e. His job did not call for replacing pipes and had me sign a waver for tha
t. That's fine. Now what I want to know is how to go about getting that pip
e. I'm sure its not ready made, or maybe I am wrong. I know it probably won
't be available in a regular hardware store. He said to ask for a 3" pipe,
threaded on both ends and 3" long. Isn't that what they call a 'coupler"?
To all you guys... and gals? It is a single home. I will check about the PV
C's if its necessary, when the plumber comes this morning to check it out.
The drain cleaner did put a ruler to it after I questioned him and he did s
ay 3" by 3" threaded at both ends. Obviously with that size, its not center
ed, so I guess its going to be at least longer than 3"...but again I will
leave that up to the plumber. It definitely has to be removed cause like I
said, part of the thread going into the T broke off that is why we taped it
and its holding up pretty good considering.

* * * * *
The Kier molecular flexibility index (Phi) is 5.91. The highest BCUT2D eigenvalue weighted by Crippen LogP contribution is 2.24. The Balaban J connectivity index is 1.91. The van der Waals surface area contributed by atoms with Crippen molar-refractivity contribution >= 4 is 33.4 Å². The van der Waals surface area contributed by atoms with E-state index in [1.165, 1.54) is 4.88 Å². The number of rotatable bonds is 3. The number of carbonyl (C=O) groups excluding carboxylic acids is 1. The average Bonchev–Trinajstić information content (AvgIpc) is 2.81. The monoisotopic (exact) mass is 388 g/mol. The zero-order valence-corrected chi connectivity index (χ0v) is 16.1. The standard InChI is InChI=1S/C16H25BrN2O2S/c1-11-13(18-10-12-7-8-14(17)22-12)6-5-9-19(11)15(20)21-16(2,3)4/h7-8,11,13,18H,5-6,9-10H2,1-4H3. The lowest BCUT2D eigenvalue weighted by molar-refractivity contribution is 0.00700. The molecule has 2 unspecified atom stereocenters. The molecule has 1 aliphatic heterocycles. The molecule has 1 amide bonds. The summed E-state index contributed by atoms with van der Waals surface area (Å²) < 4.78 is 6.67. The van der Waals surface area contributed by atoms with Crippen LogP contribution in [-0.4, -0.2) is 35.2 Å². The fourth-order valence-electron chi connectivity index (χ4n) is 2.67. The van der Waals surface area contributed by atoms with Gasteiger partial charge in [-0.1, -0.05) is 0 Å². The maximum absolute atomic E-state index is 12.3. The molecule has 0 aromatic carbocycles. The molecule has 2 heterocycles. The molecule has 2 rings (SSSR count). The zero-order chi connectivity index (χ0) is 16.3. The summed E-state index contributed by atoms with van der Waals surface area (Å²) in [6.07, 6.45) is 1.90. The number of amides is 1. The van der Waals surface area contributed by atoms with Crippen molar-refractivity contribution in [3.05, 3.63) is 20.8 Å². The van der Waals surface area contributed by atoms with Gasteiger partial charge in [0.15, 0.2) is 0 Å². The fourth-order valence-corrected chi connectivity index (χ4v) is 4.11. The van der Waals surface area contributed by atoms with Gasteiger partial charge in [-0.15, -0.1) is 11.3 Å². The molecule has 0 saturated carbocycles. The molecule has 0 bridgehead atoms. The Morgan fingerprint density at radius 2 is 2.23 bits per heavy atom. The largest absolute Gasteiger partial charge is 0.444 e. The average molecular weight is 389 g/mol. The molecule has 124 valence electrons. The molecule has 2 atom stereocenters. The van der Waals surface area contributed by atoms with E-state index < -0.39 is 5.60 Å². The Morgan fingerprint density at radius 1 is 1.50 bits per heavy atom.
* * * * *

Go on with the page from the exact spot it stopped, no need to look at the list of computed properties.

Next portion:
On Monday, June 23, 2014 9:08:01 AM UTC-4, novel wrote:
led a 3" pipe attached to it. Well as he was trying to remove it, part of t
he thread broke off. it was old and rusted. Now, he told me to have it repl
ace. His job did not call for replacing pipes and had me sign a waver for t
hat. That's fine. Now what I want to know is how to go about getting that p
ipe. I'm sure its not ready made, or maybe I am wrong. I know it probably w
on't be available in a regular hardware store. He said to ask for a 3" pipe
, threaded on both ends and 3" long. Isn't that what they call a 'coupler"?
. The drain cleaner did put a ruler to it after I questioned him and he did
say 3" by 3" threaded at both ends. Obviously with that size, its not cent
ered, so I guess its going to be at least longer than 3"...
No idea what that means. If it's 3" long, it's 3"
but again I will leave that up to the plumber. It definitely has to be remo
ved cause like I said, part of the thread going into the T broke off that i
s why we taped it and its holding up pretty good considering.
Is it a multi-story home then? What's above that stack?
That they used a full 3" trap is amazing to me--I don't think I've ever
seen such outside a commercial kitchen or the like.
The plan to let the plumber dude arrange as sees fit is probably best
bet; you might ask about the idea of reversing the T direction and what
is the tape around the lower exit line going on down doing? If he's
going to be out anyway, better do what should be done at one time if
there's something fishy there.
What's below the sink/floor? Access hopefully not a slab???